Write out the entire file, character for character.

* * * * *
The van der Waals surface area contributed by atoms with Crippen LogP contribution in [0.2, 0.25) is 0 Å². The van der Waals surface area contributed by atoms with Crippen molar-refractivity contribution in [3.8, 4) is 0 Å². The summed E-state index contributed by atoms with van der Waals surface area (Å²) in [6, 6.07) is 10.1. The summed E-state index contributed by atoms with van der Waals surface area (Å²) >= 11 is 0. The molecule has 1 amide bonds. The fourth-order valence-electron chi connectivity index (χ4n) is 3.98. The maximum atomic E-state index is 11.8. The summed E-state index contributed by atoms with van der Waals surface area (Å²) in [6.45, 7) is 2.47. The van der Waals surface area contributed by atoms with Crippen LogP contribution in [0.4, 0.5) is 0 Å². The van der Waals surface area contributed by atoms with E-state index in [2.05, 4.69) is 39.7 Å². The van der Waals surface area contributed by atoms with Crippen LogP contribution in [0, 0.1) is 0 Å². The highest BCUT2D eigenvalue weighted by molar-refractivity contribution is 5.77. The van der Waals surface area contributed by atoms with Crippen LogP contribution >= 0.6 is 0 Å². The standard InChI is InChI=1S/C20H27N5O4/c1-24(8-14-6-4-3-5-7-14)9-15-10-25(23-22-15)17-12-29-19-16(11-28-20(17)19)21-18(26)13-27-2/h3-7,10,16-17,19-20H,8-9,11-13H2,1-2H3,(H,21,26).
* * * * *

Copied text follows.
The van der Waals surface area contributed by atoms with Crippen LogP contribution in [0.2, 0.25) is 0 Å². The van der Waals surface area contributed by atoms with Crippen molar-refractivity contribution in [3.8, 4) is 0 Å². The summed E-state index contributed by atoms with van der Waals surface area (Å²) in [6, 6.07) is 10.1. The summed E-state index contributed by atoms with van der Waals surface area (Å²) >= 11 is 0. The molecule has 1 amide bonds. The fourth-order valence-electron chi connectivity index (χ4n) is 3.98. The maximum atomic E-state index is 11.8. The summed E-state index contributed by atoms with van der Waals surface area (Å²) in [6.45, 7) is 2.47. The van der Waals surface area contributed by atoms with Crippen LogP contribution in [0.4, 0.5) is 0 Å². The van der Waals surface area contributed by atoms with E-state index in [2.05, 4.69) is 39.7 Å². The van der Waals surface area contributed by atoms with Crippen LogP contribution in [0, 0.1) is 0 Å². The highest BCUT2D eigenvalue weighted by molar-refractivity contribution is 5.77. The van der Waals surface area contributed by atoms with Crippen LogP contribution >= 0.6 is 0 Å². The standard InChI is InChI=1S/C20H27N5O4/c1-24(8-14-6-4-3-5-7-14)9-15-10-25(23-22-15)17-12-29-19-16(11-28-20(17)19)21-18(26)13-27-2/h3-7,10,16-17,19-20H,8-9,11-13H2,1-2H3,(H,21,26).